In it, but not of it. TPM DC
Much of Romney's address -- his first since his November loss -- resembled his old stump speech, right down to the various anecdotes about individual Americans struggling through tough economic times or fleeing oppression abroad.
Romney did not offer his take as to how and why Obama defeated him, but he expressed a general optimism that "conservative vision can attract a majority of Americans."
"As someone who just lost the last election, I'm probably not the best person to chart the course for the next election," Romney said. "That said, I do have advice."
Romney went on to offer one concrete pearl of wisdom: look to the states.
"Perhaps because I am a former governor, I would urge you to learn the lessons that come from some of our greatest success stories -- the 30 Republican governors," Romney said. Wading into slightly more controversial territory, Romney said Republicans "particularly need to hear from the governors from blue and purple states."
Among the names he listed was New Jersey Gov. Chris Christie, an early Romney backer who was snubbed by CPAC organizers for his lapses into moderation even as the same policies have made him wildly popular within his state. Christie, along with Ohio Gov. John Kasich (who Romney also praised), recently decided to expand Medicaid coverage in their state by accepting federal aid opened up by Obamacare. In an awkward twist, Romney was introduced by Gov. Nikki Haley (R-SC), a decidedly red state executive who used her brief remarks to declare that "as long as I am governor of South Carolina, we will not expand Medicaid."
Romney's remaining advice was mostly standard campaign fare like "do whatever you can to keep America strong."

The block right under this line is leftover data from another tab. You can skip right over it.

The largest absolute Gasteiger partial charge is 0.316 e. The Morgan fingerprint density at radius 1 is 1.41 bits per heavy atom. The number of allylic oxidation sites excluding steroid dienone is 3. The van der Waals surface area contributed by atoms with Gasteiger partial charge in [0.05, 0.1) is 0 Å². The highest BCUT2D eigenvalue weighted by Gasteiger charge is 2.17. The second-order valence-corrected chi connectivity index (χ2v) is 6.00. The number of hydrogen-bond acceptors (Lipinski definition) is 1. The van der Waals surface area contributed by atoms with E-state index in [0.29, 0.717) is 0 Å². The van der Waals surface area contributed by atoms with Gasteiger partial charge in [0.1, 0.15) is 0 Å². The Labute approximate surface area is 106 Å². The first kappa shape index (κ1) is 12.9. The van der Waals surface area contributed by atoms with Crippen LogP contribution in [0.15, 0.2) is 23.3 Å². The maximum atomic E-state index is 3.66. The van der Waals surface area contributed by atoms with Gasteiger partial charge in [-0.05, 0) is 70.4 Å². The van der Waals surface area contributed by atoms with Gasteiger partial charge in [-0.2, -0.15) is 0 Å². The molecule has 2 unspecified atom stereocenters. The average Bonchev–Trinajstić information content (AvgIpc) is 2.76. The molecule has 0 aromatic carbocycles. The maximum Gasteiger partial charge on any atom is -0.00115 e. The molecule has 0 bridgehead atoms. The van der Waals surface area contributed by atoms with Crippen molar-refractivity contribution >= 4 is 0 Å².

The strong applause Romney received reflected the generally tolerant, if not warm, reaction he'd elicited in the speakers that preceded him. A panel earlier in the day that promised an "autopsy" of the election was so bloodless in its criticism that moderator Tucker Carlson expressed his shock at the "lack of mention of the Romney campaign itself." There were some passing complaints about Romney's personal charisma -- National Review columnist John Fund called him "the antithesis of a populist candidate" -- but most handwringing was directed at more marginal issues like the RNC's tech operation. Such complaints were drowned out by a parade of speakers reassuring the audience that the GOP was just fine, thank you, they just needed to find the right combination of words that would suddenly make young, minority, and female voters realize it.
"Just because the election didn't go our way, that means we're supposed to change our principles?" Romney's running mate, Paul Ryan, asked in his own address. "We're supposed to just go along to get along? We reject that view."
The most direct shot at Romney came from Texas Gov. Rick Perry, who had his own reasons for revenge after his opponent painted him as a liberal in the primaries.
"The popular media narrative is that this country has shifted away from conservative ideas, as evidence by the last two presidential elections," Perry said in a speech Thursday. "That might be true if Republicans had actually nominated conservative candidates in 2008 and 2012."
There was one glaring exception to the generally polite tone toward Romney: immigration. A variety of speakers and panelists openly called on conservatives to abandon Romney's hardline stance and embrace reform, pointing to their last nominee's disastrous showing with Latinos in November. But even here Romney was hardly the focus of their anger and practically never came up by name. Reformers were well aware his border hawk position -- like the rest of his platform -- was handed to him by the conservative movement and not the other way around. A number of Romney's own top strategists and fundraisers are already leading efforts to move the GOP left on the issue.